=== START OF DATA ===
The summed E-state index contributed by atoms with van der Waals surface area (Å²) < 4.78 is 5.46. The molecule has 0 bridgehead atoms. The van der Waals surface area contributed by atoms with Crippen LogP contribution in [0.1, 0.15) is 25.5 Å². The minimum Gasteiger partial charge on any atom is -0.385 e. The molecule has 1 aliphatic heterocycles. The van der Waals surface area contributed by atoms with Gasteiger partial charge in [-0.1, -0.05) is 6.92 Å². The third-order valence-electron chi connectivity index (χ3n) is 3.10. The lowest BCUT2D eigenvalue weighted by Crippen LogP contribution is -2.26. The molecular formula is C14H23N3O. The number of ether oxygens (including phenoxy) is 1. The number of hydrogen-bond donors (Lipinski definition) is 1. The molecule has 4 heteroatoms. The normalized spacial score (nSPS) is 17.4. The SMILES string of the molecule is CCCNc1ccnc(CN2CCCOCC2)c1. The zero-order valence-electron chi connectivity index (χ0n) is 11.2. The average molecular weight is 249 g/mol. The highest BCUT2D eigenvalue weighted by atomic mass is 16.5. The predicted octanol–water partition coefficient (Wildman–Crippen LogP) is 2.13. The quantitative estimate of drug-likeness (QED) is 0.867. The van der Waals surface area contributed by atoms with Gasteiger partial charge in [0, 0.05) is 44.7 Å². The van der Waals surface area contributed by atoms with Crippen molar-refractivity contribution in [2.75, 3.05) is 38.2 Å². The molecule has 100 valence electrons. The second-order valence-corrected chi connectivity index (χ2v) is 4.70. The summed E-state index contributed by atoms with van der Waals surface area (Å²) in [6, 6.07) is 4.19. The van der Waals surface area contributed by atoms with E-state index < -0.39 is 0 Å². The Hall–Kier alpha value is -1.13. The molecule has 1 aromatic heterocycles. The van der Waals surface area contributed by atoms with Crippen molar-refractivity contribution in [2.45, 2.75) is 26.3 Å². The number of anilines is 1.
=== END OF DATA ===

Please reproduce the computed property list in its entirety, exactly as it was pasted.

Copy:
The summed E-state index contributed by atoms with van der Waals surface area (Å²) < 4.78 is 5.46. The molecule has 0 bridgehead atoms. The van der Waals surface area contributed by atoms with Crippen LogP contribution in [0.1, 0.15) is 25.5 Å². The minimum Gasteiger partial charge on any atom is -0.385 e. The molecule has 1 aliphatic heterocycles. The van der Waals surface area contributed by atoms with Gasteiger partial charge in [-0.1, -0.05) is 6.92 Å². The third-order valence-electron chi connectivity index (χ3n) is 3.10. The lowest BCUT2D eigenvalue weighted by Crippen LogP contribution is -2.26. The molecular formula is C14H23N3O. The number of ether oxygens (including phenoxy) is 1. The number of hydrogen-bond donors (Lipinski definition) is 1. The molecule has 4 heteroatoms. The normalized spacial score (nSPS) is 17.4. The SMILES string of the molecule is CCCNc1ccnc(CN2CCCOCC2)c1. The zero-order valence-electron chi connectivity index (χ0n) is 11.2. The average molecular weight is 249 g/mol. The highest BCUT2D eigenvalue weighted by atomic mass is 16.5. The predicted octanol–water partition coefficient (Wildman–Crippen LogP) is 2.13. The quantitative estimate of drug-likeness (QED) is 0.867. The van der Waals surface area contributed by atoms with Gasteiger partial charge in [0, 0.05) is 44.7 Å². The van der Waals surface area contributed by atoms with Crippen molar-refractivity contribution in [2.75, 3.05) is 38.2 Å². The molecule has 100 valence electrons. The second-order valence-corrected chi connectivity index (χ2v) is 4.70. The summed E-state index contributed by atoms with van der Waals surface area (Å²) in [6, 6.07) is 4.19. The van der Waals surface area contributed by atoms with E-state index < -0.39 is 0 Å². The Hall–Kier alpha value is -1.13. The molecule has 1 aromatic heterocycles. The van der Waals surface area contributed by atoms with Crippen molar-refractivity contribution in [2.45, 2.75) is 26.3 Å². The number of anilines is 1.